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The cause of 80-90% of urinary tract infections is Escherichia coli. Klebsiella, Enterococcus, Proteus mirabilis, and Staphylococcus saprophyticus are some of the other causes. Most of the causes are naturally occurring in your GI tract (Lees, 2012). The classifications of UTIs are: lower UTI where there the symptoms are bladder tenderness and urinary frequency, and upper UTI where the symptoms of the lower UTI are expanded to include chills, fever, flank pain, malaise, costovertebral angle tenderness and leukocytosis (Ribeiro, 2015).
Some risk factors include indwelling catheters that allow a direct pathway for bacteria to enter the bladder, recent antibiotic use that disrupts the natural flora of the bladder, a voiding disfunction with post void volumes allowing more time for bacteria to proliferate, being female with a short urethra, pregnancy that naturally can cause a post void residual due to compression of the uterus on the ureters and UTI’s tend to cluster in families (Lees, 2012).
Urinary culture is a test that checks for germs like bacteria that may cause an infection in the urine. A sample of urine is added to culture material to see if it promotes the growth of these germs. If it does not the culture is negative. If it does the culture is positive. Typically after the culture is positive, the growth is sent for sensitivity testing against possible antibiotics for treatment to see which is the most susceptible to this organism (UM, 2018). Urinary reflux testing is done by ultra sound to detect structural abnormalities, a cystourethrogam to test the bladder while it is full and when it is emptying for abnormalities or a nuclear scan by injecting a dye to test the bladder while it is full and emptying for abnormalites (Mayo, 2018)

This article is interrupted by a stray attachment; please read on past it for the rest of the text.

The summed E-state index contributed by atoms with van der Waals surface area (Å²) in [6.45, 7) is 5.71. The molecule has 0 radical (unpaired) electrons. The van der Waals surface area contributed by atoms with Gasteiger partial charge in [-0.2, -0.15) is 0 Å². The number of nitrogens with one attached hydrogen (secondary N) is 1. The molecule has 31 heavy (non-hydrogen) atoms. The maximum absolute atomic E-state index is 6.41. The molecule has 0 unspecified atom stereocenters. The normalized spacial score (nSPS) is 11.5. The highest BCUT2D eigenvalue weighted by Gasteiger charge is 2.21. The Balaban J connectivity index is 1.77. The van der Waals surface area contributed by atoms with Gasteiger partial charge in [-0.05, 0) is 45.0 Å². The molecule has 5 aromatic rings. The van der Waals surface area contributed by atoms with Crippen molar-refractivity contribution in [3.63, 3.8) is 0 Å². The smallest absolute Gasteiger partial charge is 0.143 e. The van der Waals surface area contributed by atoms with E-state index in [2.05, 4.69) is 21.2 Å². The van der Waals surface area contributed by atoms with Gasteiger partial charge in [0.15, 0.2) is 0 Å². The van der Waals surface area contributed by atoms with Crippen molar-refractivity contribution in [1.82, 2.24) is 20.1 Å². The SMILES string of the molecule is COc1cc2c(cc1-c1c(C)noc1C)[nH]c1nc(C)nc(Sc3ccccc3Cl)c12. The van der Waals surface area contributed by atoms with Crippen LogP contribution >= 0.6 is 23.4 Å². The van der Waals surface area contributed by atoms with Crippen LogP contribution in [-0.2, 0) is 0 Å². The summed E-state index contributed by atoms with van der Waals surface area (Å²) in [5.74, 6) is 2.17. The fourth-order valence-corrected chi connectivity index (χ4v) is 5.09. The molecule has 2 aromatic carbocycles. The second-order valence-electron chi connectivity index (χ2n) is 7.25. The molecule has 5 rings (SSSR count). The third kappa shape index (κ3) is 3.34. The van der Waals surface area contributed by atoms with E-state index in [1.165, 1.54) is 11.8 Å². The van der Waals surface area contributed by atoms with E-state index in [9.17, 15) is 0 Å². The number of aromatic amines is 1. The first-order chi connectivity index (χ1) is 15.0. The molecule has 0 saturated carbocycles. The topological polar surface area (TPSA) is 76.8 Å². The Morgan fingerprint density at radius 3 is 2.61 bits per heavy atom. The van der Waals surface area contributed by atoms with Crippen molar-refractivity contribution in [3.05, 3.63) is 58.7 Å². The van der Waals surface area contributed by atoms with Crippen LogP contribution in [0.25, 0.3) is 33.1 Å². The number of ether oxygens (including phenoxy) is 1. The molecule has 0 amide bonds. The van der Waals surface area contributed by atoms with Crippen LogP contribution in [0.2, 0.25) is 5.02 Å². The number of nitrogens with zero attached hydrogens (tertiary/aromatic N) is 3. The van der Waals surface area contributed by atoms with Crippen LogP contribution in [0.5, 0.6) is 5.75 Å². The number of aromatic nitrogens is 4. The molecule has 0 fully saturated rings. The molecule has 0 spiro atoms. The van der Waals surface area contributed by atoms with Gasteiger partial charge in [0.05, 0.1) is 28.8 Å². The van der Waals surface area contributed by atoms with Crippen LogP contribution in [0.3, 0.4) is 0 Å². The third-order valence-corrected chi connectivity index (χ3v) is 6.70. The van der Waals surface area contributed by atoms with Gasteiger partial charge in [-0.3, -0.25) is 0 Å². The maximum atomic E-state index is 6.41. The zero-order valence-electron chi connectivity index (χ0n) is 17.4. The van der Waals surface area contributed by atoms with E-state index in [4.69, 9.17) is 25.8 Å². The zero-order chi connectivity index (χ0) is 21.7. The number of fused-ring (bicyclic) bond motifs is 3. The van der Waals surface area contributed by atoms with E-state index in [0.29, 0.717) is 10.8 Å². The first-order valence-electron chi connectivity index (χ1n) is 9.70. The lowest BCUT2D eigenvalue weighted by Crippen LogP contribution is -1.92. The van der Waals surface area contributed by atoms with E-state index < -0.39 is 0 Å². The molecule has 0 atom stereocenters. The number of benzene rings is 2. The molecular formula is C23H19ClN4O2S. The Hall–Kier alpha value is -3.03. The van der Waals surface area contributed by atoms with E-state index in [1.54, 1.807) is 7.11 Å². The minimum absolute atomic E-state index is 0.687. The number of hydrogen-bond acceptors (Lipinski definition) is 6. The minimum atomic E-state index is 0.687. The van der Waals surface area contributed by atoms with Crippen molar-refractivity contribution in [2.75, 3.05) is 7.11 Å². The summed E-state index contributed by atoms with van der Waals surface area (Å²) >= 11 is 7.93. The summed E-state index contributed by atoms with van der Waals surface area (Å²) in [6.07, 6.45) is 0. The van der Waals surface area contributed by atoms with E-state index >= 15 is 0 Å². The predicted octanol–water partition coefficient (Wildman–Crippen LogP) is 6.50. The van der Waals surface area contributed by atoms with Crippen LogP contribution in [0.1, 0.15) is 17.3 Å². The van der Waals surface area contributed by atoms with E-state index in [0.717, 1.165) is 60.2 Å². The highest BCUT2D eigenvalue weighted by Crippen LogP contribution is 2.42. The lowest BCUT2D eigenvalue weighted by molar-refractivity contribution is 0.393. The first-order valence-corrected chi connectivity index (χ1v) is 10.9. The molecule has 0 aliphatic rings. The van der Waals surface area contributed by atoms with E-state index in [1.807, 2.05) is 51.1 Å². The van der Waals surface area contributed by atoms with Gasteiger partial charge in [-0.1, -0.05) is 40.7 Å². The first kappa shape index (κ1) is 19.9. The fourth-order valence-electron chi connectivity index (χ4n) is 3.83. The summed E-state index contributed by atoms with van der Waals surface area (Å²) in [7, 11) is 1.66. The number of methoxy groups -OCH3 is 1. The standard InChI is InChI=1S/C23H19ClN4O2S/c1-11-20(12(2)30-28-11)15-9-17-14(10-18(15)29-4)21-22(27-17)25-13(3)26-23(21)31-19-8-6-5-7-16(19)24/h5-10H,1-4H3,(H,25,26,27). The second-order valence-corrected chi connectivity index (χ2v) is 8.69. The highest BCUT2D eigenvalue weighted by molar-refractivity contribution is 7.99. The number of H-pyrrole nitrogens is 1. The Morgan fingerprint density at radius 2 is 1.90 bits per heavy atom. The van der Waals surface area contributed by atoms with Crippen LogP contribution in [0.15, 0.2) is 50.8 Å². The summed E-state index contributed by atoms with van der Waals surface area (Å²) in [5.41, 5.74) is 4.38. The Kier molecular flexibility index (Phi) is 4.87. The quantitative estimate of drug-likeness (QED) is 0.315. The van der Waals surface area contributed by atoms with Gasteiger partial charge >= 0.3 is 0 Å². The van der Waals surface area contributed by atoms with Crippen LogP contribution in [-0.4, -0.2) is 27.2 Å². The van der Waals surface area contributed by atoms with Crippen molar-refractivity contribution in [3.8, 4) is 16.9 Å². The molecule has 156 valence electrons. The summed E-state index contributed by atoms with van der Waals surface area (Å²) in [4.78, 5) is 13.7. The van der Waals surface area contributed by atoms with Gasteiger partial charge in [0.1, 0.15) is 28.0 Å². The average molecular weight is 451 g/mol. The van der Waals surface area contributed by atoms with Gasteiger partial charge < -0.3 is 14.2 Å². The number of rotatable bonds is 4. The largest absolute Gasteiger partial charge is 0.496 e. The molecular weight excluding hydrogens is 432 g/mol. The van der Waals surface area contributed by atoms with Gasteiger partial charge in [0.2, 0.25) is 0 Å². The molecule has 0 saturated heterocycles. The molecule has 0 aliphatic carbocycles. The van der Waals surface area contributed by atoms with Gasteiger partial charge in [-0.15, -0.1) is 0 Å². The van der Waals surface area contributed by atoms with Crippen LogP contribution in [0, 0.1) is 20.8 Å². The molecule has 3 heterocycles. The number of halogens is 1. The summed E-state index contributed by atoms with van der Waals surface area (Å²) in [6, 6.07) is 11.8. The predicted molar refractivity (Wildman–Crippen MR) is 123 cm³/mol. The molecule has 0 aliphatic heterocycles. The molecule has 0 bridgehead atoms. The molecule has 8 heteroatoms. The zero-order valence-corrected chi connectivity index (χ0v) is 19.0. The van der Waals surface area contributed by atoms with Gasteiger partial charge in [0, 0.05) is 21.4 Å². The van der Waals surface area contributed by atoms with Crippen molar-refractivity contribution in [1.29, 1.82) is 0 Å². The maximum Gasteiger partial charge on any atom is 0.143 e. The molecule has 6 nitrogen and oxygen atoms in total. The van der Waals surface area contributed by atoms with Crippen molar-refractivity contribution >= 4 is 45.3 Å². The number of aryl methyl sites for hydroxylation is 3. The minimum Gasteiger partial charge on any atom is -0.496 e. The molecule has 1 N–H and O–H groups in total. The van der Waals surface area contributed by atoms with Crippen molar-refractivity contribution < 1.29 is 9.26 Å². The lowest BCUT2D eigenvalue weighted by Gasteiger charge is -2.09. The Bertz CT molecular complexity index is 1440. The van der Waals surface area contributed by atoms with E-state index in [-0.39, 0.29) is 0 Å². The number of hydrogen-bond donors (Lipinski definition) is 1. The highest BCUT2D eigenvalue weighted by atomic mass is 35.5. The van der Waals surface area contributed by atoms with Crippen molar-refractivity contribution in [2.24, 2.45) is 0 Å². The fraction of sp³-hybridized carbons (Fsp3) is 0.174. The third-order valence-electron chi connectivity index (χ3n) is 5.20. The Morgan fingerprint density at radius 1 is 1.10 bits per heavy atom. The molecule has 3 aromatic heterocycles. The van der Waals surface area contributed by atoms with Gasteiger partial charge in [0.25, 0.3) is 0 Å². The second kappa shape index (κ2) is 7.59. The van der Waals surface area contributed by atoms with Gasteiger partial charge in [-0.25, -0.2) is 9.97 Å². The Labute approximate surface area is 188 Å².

Treatment of UTI’s is aimed at the bacteria that is causing the infection and eradicating it. The chosen antibiotics are depending on the extent of the infection, the common local pathogens and their resistance patterns (Lees, 2012). They can range from doxycycline, cephalosporins, Bactrim, to nitrofurantoin, it just depends on the causative agent.
I would tell my patients to prevent UTI’s void when you have the urge to, attempting to empty the bladder completely, to drink lots of water, drink cranberry juice to help keep bacteria from adhering to the bladder wall, and as a female remember to wipe front to back to avoid introducing fecal material into the urethra.
Hospitals are concerned about CAUTI’s as they are reportable and the incidence of these directly impacts their government funding. In turn this saves the hospital money and undue suffering of its patients when they have a good process in place to prevent CAUTI infections.
My hospital nurse driven catheter protocol for removals almost follows the ANA’s to the T. Nurses are only allowed to insert a foley catheter if the patient meets the ANA’s guidelines. The daily care also follows the ANA guidelines. For removal there are a set of guidelines that have to do with the alertness of the patient, their ability for the patient to identify their need to urinate related to their typical normal is this matter, and the ability to offer other ways for patient to urinate. We do not have a nurse driven ability to remove though, we must still notify the physician to take the foley out. However, I can say that our hospitalist group is very adamant about not having a foley in place when it is not necessary.
The cause of 80-90% of urinary tract infections is Escherichia coli. Klebsiella, Enterococcus, Proteus mirabilis, and Staphylococcus saprophyticus are some of the other causes. Most of the causes are naturally occurring in your GI tract (Lees, 2012).